For patients with insufficient intrinsic factor production oral supplements are not suitable, though. For them, only injectable vitamin B12 will reliably bring their levels back up (Katz. 1972). People with low stomach acid, which often occurs with aging, as well, and people with gastric bypass (Smith. 1993) have similar, but less pronounced problems to cover their B12 requirements from oral sources (dietary and supplemental).

Now, supplementation and injections are nice, but isn't is possible to get your B12 from foods without having to eat meat and animal products?

In general, it is possible, but there is one major problem: The total content and bioavailability of vitamin B12 in food sources vegetarians and vegans can eat is comparably low.

Table 1: Content and bioavailability of selected "good" dietary sources of vitamin B12 (Watanabe. 2007)
If you take a look at the data in Table 1 you will see that the only source that can keep up with fish and meat are algae. Chloeralla in particular is an excellent source of dietary B12 for both vegetarians and, if I didn't miss yet another stupid dogma, vegans, as well (Watanabe. 2007).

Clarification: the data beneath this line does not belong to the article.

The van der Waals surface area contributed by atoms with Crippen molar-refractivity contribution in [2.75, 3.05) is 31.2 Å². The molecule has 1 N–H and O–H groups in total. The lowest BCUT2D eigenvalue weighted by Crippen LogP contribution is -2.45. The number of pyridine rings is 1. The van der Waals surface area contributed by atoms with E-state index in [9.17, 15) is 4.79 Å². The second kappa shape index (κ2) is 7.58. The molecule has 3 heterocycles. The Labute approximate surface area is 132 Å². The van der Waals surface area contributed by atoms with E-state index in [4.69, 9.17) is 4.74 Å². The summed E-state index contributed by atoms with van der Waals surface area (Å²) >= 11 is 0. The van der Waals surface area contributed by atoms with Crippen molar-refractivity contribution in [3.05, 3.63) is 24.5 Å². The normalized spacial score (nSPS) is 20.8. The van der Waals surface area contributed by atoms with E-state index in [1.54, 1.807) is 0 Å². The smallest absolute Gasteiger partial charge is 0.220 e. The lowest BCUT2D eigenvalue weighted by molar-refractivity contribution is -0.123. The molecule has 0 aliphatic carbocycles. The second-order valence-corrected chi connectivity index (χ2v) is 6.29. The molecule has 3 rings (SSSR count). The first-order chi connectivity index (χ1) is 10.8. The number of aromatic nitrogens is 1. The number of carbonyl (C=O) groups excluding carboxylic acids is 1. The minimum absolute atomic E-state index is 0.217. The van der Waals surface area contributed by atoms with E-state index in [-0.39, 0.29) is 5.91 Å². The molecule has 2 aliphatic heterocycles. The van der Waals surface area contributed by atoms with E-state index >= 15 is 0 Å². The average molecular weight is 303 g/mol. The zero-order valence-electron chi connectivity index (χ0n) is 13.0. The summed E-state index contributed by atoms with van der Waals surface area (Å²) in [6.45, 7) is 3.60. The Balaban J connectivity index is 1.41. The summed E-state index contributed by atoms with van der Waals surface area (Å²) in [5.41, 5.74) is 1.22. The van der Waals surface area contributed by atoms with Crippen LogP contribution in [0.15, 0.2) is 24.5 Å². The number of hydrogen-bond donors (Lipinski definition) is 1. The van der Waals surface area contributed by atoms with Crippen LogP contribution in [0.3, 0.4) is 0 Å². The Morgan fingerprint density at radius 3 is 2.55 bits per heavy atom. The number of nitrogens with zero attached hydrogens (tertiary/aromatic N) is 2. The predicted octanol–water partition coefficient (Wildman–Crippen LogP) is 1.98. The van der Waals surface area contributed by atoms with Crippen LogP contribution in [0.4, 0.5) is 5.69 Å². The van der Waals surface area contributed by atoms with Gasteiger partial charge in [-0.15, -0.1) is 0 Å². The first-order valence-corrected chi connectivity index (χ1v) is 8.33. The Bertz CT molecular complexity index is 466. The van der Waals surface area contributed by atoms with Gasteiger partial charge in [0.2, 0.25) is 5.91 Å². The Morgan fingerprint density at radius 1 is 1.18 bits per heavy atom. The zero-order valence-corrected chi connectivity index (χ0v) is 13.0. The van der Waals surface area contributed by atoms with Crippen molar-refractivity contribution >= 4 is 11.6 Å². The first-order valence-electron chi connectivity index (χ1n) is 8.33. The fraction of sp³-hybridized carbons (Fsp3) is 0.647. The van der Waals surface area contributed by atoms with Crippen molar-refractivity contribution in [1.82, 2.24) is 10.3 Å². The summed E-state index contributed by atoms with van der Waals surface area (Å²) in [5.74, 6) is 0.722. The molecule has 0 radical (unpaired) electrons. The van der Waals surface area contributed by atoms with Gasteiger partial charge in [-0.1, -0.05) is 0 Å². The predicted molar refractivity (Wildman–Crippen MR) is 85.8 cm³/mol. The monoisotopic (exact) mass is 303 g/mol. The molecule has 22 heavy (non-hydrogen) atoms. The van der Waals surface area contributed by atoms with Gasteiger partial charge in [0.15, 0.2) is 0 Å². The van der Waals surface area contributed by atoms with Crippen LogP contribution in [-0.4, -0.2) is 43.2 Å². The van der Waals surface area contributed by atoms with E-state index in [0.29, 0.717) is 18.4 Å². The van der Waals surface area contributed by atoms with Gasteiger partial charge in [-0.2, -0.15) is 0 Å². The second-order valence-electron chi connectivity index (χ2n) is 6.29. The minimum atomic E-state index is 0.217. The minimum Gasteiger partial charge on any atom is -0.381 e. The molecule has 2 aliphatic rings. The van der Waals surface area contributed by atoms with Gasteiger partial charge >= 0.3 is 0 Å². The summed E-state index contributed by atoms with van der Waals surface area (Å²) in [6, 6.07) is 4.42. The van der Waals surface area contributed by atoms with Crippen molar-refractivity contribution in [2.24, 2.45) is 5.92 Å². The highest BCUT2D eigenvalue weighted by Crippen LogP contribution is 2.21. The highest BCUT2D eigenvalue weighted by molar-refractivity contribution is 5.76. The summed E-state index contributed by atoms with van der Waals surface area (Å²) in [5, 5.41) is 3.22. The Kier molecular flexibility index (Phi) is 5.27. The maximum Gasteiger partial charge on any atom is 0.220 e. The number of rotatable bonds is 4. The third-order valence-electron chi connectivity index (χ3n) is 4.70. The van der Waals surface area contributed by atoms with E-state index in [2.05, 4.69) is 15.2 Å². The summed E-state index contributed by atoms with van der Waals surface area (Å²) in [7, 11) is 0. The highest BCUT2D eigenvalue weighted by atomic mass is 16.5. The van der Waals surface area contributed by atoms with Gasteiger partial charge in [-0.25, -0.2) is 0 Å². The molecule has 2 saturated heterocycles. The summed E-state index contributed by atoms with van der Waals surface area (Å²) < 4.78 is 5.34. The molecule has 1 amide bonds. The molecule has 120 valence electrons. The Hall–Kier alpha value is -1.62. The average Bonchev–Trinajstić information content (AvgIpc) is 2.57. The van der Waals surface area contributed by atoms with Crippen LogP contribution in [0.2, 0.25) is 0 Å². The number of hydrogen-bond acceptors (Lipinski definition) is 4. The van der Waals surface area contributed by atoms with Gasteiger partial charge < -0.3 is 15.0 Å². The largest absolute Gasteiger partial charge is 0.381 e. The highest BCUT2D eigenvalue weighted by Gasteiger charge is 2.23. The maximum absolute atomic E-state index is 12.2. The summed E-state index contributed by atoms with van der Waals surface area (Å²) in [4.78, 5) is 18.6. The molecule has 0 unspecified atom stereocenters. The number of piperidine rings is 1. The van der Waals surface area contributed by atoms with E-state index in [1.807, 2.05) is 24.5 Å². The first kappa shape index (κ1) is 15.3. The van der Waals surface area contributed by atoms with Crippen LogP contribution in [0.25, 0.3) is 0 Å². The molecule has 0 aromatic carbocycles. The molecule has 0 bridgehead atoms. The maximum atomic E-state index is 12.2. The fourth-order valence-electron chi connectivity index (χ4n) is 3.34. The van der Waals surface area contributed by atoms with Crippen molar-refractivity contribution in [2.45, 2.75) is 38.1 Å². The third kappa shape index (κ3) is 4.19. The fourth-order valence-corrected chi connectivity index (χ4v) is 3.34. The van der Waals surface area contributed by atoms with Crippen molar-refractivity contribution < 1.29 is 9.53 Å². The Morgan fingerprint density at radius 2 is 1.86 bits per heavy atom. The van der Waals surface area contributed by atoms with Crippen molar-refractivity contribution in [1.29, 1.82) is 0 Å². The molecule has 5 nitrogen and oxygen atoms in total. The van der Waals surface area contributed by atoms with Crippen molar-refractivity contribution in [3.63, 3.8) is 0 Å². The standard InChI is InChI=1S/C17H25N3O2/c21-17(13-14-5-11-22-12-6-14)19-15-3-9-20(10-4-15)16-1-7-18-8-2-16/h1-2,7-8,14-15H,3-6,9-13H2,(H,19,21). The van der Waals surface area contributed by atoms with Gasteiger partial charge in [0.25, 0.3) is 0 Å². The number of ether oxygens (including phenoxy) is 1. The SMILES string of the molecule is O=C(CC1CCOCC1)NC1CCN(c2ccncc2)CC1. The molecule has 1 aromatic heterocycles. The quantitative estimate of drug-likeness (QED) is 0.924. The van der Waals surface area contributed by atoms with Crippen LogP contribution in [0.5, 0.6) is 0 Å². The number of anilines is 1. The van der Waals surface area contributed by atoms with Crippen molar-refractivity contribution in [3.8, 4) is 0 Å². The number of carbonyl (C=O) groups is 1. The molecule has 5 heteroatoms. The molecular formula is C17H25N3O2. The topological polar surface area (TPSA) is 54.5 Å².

In a previous study, Watanabe et al. (2002) have found that chlorella tablets, but not spirulina, which contains mostly pseudy vitamin B12 is a suitable source of vitamin B12 for man (and woman ;-).

In a more recent overview of vegetarian and vegan B12 sources, the researchers from the United Graduate School of Agricultural Sciences at the Tottori University in Japan (Watanabe. 2014) compiled a comprehensive overview of suitable B12 sources which includes...
  • Are "organic" vegetables worth it? Find out in a previous article.